## Description

2 Updating Labels

You are given a tree T = (V, E) with a designated root node r, and a non-negative integer

label l(v) for each node v. We wish to relabel each vertex v, such that lnew(v) is equal to l(w),

where w is the k-th ancestor of v in the tree for k = l(v). In other words, v “inherits” the

label from its k-th ancestor. Follow the convention that the root node, r, is its own parent.

Design a linear time algorithm to compute the new label, lnew(v), for each v in V . Just

describe the algorithm and give a runtime analysis in terms of n = |V | and m = |E|; no proof

of correctness is necessary.

3 Where’s the Graph?

Each of the following problems can be solved with techniques taught in lecture. Construct a

simple directed graph and write an algorithm for each problem by black-boxing algorithms

taught in lecture and in the textbook.

(a) Sarah wants to do an extra credit problem for her math class. She is given three numbers:

1, x, and y. Starting from x, she needs to find the shortest sequence of additions,

subtractions, and divisions (only possible when the number is divisble by y) using 1 and

y to get to 2022. If there are multiple sequences with the shortest length, return any one

of them. She can use 1 and y multiple times. Give an algorithm that Sarah can query

to get this sequence of arithmetic operations.

(b) There are n different species of Pokemon, all descended from the original Mew. For any

species of Pokemon, Professor Juniper knows all of the species directly descended from it.

She wants to write a program that answers queries about these Pokemon. The program

would have two inputs: a and b, which represent two different species of Pokemon. Her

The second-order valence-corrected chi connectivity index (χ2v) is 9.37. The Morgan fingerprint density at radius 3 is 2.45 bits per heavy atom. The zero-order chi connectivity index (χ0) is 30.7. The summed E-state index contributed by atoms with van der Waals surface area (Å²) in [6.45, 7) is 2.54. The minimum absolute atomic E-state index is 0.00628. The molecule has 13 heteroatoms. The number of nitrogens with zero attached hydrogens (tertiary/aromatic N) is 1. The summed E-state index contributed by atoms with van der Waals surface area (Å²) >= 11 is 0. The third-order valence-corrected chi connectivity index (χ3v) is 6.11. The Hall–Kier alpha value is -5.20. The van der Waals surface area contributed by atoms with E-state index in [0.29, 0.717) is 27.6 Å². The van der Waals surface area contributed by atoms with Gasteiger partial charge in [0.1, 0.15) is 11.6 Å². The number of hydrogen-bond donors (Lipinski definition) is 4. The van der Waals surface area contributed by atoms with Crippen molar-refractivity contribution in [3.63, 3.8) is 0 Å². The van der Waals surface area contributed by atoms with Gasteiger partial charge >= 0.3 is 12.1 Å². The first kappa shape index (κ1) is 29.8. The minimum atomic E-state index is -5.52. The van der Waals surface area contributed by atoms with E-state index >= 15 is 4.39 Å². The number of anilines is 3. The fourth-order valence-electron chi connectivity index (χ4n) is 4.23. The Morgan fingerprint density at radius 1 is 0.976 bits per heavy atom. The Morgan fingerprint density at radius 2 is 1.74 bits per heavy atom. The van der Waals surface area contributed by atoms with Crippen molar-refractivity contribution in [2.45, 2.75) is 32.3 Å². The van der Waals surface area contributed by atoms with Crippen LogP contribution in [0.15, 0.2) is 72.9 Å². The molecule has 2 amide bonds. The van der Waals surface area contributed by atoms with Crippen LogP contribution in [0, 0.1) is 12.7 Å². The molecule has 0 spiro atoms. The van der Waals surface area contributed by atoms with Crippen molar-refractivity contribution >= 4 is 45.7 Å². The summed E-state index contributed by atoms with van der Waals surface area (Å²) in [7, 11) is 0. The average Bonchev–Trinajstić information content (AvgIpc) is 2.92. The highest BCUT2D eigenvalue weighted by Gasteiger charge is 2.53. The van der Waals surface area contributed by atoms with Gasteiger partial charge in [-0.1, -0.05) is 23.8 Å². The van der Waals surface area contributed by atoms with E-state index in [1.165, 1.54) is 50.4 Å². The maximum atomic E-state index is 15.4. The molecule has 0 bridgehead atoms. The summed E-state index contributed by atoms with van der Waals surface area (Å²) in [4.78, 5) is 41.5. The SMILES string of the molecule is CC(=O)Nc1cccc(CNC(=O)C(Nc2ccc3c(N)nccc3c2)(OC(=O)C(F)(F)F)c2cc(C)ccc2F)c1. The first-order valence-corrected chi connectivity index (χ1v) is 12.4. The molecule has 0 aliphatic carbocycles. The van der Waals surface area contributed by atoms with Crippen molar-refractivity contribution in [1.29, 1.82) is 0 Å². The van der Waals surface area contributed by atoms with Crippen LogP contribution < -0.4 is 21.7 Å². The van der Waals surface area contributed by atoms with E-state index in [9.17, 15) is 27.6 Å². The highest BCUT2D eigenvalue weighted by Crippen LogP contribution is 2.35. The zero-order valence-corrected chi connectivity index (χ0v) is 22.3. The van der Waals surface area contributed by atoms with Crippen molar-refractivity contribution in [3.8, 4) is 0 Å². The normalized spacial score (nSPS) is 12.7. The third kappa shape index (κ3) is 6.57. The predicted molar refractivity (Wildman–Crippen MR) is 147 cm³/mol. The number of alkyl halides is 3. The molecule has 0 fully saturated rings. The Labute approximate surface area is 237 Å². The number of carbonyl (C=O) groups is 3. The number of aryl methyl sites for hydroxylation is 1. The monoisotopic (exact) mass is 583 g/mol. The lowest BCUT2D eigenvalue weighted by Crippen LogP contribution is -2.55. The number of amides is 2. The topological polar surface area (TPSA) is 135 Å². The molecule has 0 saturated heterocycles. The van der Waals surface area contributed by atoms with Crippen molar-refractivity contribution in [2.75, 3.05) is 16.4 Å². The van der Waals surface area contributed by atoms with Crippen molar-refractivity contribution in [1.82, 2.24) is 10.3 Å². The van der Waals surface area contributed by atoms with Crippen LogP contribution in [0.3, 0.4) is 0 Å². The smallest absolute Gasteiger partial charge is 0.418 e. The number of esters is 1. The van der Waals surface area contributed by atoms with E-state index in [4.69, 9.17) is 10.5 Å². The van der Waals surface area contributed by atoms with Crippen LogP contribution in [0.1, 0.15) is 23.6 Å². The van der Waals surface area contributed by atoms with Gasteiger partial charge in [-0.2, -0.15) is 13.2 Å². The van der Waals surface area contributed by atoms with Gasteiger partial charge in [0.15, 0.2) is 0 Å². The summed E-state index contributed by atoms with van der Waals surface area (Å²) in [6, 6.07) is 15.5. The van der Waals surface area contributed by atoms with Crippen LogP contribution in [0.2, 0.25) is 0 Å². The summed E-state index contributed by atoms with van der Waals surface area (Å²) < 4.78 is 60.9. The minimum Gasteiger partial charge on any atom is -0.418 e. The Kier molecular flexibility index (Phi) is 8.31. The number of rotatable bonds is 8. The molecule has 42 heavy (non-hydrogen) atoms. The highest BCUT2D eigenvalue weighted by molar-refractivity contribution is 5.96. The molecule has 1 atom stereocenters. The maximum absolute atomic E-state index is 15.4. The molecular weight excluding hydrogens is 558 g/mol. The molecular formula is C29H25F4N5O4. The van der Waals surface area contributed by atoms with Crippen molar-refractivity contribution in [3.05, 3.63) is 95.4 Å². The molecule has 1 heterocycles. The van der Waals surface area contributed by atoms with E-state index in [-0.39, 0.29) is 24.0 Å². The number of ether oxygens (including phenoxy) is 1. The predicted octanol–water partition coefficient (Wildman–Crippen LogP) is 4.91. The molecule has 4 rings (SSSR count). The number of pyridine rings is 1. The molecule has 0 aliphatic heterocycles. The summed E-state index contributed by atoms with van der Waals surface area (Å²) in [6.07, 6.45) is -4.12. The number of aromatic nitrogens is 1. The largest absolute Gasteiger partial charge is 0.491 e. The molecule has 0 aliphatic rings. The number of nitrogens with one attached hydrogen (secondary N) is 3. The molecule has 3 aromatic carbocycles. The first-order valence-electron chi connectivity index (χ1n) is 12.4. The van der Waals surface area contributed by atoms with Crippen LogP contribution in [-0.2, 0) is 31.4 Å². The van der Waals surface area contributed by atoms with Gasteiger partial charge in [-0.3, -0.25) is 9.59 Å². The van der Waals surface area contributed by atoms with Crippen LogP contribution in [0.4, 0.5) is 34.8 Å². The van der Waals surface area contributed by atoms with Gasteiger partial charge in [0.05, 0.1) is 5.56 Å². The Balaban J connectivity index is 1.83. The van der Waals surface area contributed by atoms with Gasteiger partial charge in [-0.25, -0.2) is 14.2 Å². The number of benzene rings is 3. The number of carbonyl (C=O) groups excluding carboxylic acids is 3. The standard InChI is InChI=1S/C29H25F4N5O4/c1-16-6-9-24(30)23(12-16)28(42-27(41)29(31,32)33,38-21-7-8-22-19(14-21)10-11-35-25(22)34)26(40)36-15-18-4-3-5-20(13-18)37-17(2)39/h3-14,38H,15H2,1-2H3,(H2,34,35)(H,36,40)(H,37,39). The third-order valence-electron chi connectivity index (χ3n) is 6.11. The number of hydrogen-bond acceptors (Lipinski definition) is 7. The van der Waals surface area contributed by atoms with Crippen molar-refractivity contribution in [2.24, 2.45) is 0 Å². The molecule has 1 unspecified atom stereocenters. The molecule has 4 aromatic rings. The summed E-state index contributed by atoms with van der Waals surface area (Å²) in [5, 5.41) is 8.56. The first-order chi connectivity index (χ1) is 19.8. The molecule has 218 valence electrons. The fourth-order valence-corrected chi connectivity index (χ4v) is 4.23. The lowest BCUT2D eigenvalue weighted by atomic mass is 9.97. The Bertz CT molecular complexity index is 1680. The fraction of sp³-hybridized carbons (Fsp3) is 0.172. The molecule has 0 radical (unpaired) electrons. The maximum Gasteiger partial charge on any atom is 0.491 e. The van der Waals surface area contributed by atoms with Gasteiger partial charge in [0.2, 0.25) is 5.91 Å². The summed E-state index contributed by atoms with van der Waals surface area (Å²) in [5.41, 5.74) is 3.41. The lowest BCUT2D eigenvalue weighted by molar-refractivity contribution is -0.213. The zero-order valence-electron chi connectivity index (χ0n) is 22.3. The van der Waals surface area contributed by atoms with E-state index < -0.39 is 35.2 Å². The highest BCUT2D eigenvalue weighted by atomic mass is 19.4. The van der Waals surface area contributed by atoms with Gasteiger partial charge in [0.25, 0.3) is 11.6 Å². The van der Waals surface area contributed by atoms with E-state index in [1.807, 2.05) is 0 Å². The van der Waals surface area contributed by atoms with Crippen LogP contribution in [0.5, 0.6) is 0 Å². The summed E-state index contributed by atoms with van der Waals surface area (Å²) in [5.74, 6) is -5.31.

program would then output one of three options in constant time (the time complexity

cannot rely on n):

(1) a is descended from b.

(2) b is descended from a.

(3) a and b share a common ancestor, but neither are descended from each other.

Unfortunately, Professor Juniper’s laptop is very old and its SSD drive only has enough

space to store up to O(n) pieces of data for the program. Give an algorithm that Professor

Juniper’s program could use to solve the problem above given the constraints.

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CS 170, Fall 2022 Homework 3 J. Nelson and J. W. Demmel

Hint: Professor Juniper can run some algorithm on her data before all of her queries and

store the outputs of the algorithm for her program; time taken for this precomputation is

not considered in the query run time.

(c) Bob has n different boxes. He wants to send the famous ”Blue Roses’ Unicorn” figurine

from his glass menagerie to his crush. To protect it, he will put it in a sequence of

boxes. Each box has a weight w and size s; with advances in technology, some boxes

have negative weight. A box a inside a box b cannot be more than 15% smaller than the

size of box b; otherwise, the box will move, and the precious figurine will shatter. The

figurine needs to be placed in the smallest box x of Bob’s box collection.

Bob (and Bob’s computer) can ask his digital home assistant Falexa to give him a list of

all boxes less than 15% smaller (but not necessarily lighter) than a given box c. Bob will

need to pay postage for each unit of weight. Find an algorithm that will find the lightest